IMF Staff Completes 2016 Article IV Mission to the Republic of Marshall Islands
“Growth in the Marshallese economy returned to positive territory in FY2015 (ending September 30), as the fishery sector strengthened. Output grew by about 0.5 percent, while headline inflation dropped to -2.2 percent, amid falling oil and utility prices. The fiscal balance is estimated to have recorded a surplus of about 2.5 percent of GDP, due to record-high fishing license fees.
“Going forward, growth is expected to rise to about 1.5 percent and inflation to 0.5 percent in FY2016, as the effects of the drought earlier this year is offset by the resumption of Compact-funded infrastructure spending. The fiscal balance is projected to decline to a smaller surplus in FY2016 but, without reforms, will deteriorate to a sizable deficit over the medium term owing to the steady decline in Compact grants until FY2023. Potential GDP growth is projected to be 1-1.5 percent over the medium term, absent structural reforms.
“Important risks cloud the outlook. In the short-term, further delays in the implementation of infrastructure projects and potential loss of a correspondent banking relationship (in the context of global de-risking) could lower growth. Over the medium term, extreme weather-related events (in the context of climate change), inadequate fiscal consolidation, and delays with social security reform could pose threats. On the upside, a decisive push for structural reforms could boost long-term growth.
“Against this background, the key policy challenge is to strengthen the economic policy framework to enhance resilience and lift potential growth. The mission’s recommendations focus on four main areas: (i) securing fiscal sustainability; (ii) adapting to climate change; (iii) facilitating private sector growth; and (iv) ensuring financial stability.
“The mission supports the implementation of the Decrement Management Plan (DMP) prepared for the scheduled decline in U.S. Compact grants until FY2023. Fully implemented, this plan should generate a gradual fiscal adjustment of 4 percentage points of GDP over the remaining seven years of the amended Compact agreement. Along with complementary measures that can generate additional fiscal savings, this could generate a fiscal surplus of 3 percent of GDP by FY2023 and onwards. In turn, this would help preserve the inflation-adjusted value of Compact Trust Fund beyond FY2023, which is needed both to safeguard an important resource for future generations and to cope with the market volatility in investment returns.
“To ensure successful fiscal adjustments over the medium-term, the social security system needs to be put on a sustainable path. Under the current structure, the social security fund’s reserves could be depleted by early FY2022. The mission welcomes the formation of a taskforce for social security reform and urges action to eliminate the risk of a potentially large drain on the government budget without further delay. The mission also welcomes renewed efforts by the authorities to strengthen the public financial management which will help successful fiscal adjustment.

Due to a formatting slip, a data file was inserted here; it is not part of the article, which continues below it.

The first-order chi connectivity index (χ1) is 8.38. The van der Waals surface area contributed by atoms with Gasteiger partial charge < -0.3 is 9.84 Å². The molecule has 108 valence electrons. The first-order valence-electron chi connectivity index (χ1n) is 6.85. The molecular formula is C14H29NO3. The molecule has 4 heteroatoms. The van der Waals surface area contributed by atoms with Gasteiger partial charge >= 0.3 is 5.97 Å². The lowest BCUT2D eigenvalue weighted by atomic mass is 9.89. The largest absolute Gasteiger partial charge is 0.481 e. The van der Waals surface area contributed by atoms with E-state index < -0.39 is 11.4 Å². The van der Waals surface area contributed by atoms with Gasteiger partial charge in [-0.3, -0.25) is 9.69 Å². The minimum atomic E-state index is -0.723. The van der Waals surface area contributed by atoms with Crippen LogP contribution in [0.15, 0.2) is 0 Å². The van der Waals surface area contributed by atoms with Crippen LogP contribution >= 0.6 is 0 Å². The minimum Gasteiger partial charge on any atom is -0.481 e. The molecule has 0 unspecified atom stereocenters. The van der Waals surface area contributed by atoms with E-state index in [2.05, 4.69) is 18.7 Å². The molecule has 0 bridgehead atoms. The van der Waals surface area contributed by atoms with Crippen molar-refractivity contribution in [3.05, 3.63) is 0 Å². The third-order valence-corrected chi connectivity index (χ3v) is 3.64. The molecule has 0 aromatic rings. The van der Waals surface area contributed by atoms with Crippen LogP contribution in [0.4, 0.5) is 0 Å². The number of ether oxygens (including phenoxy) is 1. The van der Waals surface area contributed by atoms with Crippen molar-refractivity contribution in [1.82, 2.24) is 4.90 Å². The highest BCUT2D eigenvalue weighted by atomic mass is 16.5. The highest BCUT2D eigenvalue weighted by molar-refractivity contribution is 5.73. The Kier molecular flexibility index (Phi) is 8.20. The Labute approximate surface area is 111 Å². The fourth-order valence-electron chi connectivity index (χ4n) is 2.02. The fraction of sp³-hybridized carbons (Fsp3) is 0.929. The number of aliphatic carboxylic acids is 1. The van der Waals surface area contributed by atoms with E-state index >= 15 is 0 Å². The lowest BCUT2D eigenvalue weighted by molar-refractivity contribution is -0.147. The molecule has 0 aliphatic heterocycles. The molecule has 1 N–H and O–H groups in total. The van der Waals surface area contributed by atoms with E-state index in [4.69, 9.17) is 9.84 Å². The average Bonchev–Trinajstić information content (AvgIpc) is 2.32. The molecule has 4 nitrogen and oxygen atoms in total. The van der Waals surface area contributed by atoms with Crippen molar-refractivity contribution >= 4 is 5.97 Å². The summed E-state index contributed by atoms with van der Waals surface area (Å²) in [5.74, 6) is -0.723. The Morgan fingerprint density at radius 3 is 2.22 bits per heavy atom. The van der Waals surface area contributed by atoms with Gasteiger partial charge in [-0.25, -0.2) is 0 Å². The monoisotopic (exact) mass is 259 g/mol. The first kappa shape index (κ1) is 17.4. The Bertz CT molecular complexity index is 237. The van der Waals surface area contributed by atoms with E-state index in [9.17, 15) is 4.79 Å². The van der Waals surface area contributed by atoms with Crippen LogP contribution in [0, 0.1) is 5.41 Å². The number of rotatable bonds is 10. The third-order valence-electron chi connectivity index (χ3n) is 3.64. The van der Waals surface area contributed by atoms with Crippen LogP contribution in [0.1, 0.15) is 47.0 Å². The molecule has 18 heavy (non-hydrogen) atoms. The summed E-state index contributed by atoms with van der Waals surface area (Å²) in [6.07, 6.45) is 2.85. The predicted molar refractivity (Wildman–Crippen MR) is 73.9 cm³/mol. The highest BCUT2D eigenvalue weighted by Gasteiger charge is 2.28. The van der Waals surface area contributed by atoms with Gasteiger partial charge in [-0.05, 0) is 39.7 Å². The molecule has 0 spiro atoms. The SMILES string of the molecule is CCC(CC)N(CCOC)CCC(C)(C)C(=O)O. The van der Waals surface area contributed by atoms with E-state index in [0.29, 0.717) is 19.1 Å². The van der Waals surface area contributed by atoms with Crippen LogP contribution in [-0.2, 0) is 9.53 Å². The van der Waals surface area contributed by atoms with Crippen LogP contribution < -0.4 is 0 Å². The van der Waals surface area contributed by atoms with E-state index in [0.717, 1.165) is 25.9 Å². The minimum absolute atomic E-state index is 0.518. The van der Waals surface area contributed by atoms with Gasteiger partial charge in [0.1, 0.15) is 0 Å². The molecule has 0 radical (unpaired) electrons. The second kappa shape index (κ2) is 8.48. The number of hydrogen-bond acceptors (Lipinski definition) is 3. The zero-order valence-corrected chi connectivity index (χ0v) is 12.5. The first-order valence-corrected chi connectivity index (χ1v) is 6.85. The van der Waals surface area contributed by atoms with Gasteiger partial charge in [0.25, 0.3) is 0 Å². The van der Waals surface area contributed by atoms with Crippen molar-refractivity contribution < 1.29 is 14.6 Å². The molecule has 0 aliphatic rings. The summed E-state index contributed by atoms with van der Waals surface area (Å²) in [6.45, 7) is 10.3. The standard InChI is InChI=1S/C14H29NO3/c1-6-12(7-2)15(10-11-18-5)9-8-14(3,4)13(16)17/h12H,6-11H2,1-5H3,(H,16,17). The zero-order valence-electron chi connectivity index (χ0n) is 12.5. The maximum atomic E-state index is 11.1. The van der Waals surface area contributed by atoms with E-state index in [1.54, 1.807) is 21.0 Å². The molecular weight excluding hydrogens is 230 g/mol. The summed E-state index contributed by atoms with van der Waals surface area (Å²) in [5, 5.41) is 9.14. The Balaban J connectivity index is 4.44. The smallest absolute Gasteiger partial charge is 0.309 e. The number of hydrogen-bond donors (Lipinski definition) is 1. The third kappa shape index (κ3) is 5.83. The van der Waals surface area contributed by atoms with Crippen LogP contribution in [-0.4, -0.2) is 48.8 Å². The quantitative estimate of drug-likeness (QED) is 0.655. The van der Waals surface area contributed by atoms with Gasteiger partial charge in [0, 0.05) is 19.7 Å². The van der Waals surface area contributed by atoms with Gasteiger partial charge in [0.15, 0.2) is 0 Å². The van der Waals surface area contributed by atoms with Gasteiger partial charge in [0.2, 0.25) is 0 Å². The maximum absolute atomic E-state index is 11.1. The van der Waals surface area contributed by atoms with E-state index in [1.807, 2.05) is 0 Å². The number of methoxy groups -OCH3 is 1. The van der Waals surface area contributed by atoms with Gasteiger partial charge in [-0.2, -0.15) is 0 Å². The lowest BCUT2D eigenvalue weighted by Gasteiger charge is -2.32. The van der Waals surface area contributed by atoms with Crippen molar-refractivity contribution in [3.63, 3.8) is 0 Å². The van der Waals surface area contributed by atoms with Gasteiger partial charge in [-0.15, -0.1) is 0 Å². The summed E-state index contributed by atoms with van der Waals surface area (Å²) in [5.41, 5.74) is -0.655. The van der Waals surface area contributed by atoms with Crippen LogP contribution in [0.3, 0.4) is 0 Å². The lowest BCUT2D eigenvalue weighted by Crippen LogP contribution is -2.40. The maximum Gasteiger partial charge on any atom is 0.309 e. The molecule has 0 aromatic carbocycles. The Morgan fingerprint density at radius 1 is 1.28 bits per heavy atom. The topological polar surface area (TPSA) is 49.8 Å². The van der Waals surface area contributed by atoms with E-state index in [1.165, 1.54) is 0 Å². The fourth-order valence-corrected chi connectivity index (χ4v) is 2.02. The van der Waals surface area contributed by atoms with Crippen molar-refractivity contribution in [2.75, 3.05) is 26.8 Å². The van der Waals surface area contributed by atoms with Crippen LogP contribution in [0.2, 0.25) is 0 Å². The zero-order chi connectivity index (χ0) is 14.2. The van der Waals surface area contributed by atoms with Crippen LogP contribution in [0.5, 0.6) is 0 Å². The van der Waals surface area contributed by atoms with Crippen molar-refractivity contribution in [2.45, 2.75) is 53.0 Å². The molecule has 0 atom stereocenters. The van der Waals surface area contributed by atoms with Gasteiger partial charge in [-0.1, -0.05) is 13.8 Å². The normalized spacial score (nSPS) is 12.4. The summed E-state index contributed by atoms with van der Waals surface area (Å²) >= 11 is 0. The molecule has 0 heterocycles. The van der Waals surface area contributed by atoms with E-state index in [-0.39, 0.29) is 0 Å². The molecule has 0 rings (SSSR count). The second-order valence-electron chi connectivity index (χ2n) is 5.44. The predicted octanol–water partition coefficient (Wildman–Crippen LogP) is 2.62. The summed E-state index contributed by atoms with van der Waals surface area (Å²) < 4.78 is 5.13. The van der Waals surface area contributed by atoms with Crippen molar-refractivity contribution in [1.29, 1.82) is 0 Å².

“The Republic of Marshall Islands is one of the most vulnerable countries to climate change and rising sea levels, and should plan for both structural and cyclical fiscal costs stemming from climate change. The mission supports the authorities’ intensified efforts to mitigate natural disaster risk and build resilience, including through the Joint National Action Plan (JNAP) that contains climate-change adaptation and disaster risk-management strategies. Explicit budgeting of adaptation costs would also improve the efficiency on both spending and funding fronts.
“To facilitate private sector growth, SOE reform is key. In that context, important progress has been made by restructuring Marshall Energy Company (MEC), and by enacting the State-Owned Enterprise Act in October 2015. The mission commends the authorities for these measures and proposes additional steps: clarifying the justification of subsidies based on the community service obligations of SOEs, and introducing a centralized monitoring unit for SOE performance.
“To ensure financial stability, the mission recommends strengthening the Banking Commission’s authority and autonomy in carrying out effective supervision, and broadening its oversight to include the Marshall Island Development Bank (MIDB). The mission welcomes the MIDB’s plan to refocus on its core mandate of providing commercial lending, rather than consumer loans. To deal with potential de-risking challenges, the authorities should continue to address regulatory gaps, including by bringing the anti-money laundering (AML) legislation in line with international standards, and maintain a close dialogue with the U.S. regulators.
“The mission is grateful to the authorities for their generous hospitality and representatives of the government and the private sector for the open and constructive dialogue. The IMF’s Executive Board is tentatively scheduled to discuss the Staff Report in September.”